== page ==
"Pedal-to-the-metal" on a Convention of States
George Henry Edwards
Those who oppose a Convention of States for fear it could become an out-of-control convention may have not looked into its constraints in sufficient detail. As it is, we have an out of control federal government. We should use the constitutional provisions for a convention proposing amendments to bring an out-of-control federal government back into the control of the states and the people.
You might consider Thomas Jefferson’s words: 'Some men look at constitutions with sanctimonious reverence and deem them like the Ark of the Covenant, too sacred to be touched. They ascribe to the men of the preceding age wisdom more than human and suppose what they did to be beyond amendment.' --Thomas Jefferson to Samuel Kercheval, 1816. 'Let us go on perfecting the Constitution by adding, by way of amendment, those forms which time and trial show are still wanting.' --Thomas Jefferson to Wilson Nicholas, 1803.]
A growing number of state legislatures are approving a common wording [See note 1] requiring congress to "call a Convention for proposing amendments." The 2013 Convention of States [COS] wording limits the convention delegates to proposing constitutional amendments that further limit the power of the federal government.
The power for state legislatures to require congress to call such a convention is provided in Article V. of the constitution.
Article V. further provides that only one delegate per state is allowed in such a convention and that the amendments that such a convention proposes shall become part of the constitution “when ratified by the legislatures of three-fourths of the several states or by conventions in three fourths thereof, as the one or the other mode may be proposed by congress.”
The selection by congress providing for the states to ratify by state conventions or by the legislatures directly is the only power the constitution allows the federal government in the amendment process.
As in all other cases, Amendment X. of the constitution provides that “The powers not delegated to the United States by the constitution, nor prohibited to the State, are reserved to the state respectively, or to the people.”
Therefore, the states and the people, not the federal government, have the sole power to select and retain the delegates to a convention of states.
If the delegate of a state proposes an amendment other than those it is chartered to do [in the present case, an amendment other than to further limit the power of the federal government] that state legislature has the power to call such a delegate back, replace him or her with another delegate or even bring the delegate up on legal charges.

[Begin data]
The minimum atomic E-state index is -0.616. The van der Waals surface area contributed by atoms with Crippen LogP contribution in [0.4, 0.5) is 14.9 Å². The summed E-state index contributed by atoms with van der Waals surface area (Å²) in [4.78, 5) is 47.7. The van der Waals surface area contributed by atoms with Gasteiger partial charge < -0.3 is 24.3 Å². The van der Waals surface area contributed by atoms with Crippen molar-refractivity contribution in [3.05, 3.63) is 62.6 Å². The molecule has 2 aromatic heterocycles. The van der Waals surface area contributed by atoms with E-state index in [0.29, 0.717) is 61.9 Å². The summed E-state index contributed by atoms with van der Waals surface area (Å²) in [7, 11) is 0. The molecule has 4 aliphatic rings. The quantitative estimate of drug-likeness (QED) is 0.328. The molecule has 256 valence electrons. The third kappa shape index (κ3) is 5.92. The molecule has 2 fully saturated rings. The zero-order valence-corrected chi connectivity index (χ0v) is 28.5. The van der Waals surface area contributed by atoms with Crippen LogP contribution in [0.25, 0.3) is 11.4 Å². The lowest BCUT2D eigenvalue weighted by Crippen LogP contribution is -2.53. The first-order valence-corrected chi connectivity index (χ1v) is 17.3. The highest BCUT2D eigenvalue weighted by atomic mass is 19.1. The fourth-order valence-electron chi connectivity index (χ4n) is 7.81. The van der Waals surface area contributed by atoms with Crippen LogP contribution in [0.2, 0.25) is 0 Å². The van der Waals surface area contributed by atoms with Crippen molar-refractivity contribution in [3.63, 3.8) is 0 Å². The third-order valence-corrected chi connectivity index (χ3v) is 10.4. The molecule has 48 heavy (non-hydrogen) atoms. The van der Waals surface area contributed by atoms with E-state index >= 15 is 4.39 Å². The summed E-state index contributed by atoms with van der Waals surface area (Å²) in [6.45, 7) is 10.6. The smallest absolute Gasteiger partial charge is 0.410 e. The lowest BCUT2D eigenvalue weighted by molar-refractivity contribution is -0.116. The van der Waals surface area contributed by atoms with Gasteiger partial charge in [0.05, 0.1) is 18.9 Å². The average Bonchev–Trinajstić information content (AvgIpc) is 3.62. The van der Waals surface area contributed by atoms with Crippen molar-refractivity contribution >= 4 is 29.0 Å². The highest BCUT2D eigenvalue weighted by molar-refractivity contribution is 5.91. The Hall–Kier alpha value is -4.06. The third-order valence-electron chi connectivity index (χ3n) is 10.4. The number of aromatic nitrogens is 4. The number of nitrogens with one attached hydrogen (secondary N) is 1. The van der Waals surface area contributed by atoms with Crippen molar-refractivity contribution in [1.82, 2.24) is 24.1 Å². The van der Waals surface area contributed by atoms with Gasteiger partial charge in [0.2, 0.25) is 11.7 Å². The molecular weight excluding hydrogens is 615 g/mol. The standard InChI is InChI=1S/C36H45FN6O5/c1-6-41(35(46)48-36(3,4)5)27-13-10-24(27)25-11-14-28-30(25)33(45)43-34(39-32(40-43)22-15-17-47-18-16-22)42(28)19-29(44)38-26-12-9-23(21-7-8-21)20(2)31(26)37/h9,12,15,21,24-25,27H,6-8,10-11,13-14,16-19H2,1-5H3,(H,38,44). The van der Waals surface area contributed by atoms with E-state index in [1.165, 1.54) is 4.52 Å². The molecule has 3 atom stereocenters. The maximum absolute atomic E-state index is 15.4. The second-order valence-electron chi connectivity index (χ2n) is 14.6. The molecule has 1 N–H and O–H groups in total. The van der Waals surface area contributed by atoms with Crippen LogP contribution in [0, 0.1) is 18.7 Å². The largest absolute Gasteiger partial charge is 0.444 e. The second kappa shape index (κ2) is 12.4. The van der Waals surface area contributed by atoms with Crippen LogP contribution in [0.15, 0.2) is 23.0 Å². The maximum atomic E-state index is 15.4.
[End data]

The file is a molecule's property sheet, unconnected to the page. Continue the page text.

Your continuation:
If congress has selected the mode of state ratification to be by the legislature directly, none of these further legislature powers are needed.
If congress has selected the mode of state ratification to be by individual state conventions, the elected state legislatures still hold the power that each individual state law provides. Should that power be inadequate for a legislature’s control or a state legislature fails to act in enforcing the amendment constraints, three fourth of the states still must approve any such amendment. In such an extremely unlikely event, any such amendment could still be struck down in court.
It is evident that the possibility of amendments being added to the constitution by the convention of states approach other than those abiding by the originally proposed constraints are extremely, if not overwhelmingly, unlikely.
On the other hand, it is assuredly overwhelmingly unlikely that the already out-of-control federal government will impose additional limitations on its own powers.
Given all this, the convention of states approach is the only constitutional way to assuredly rein in the federal government. The alternative is to slavishly accept tyranny.
There should not be any hesitation but for all citizens to put their “pedal to the metal” in persuading their elected state legislators to require congress to, in the constitution’s words, “call a convention for proposing amendments.”
Note 1. The operative common wording for the 2013 COS application is: “The legislature of the State of ______ hereby applies to Congress, under the provisions of Article V of the Constitution of the United States, for the calling of a convention of the states limited to proposing amendments to the Constitution of the United States that impose fiscal restraints on the federal government, limit the power and jurisdiction of the federal government, and limit the terms of office for its officials and for members of Congress.”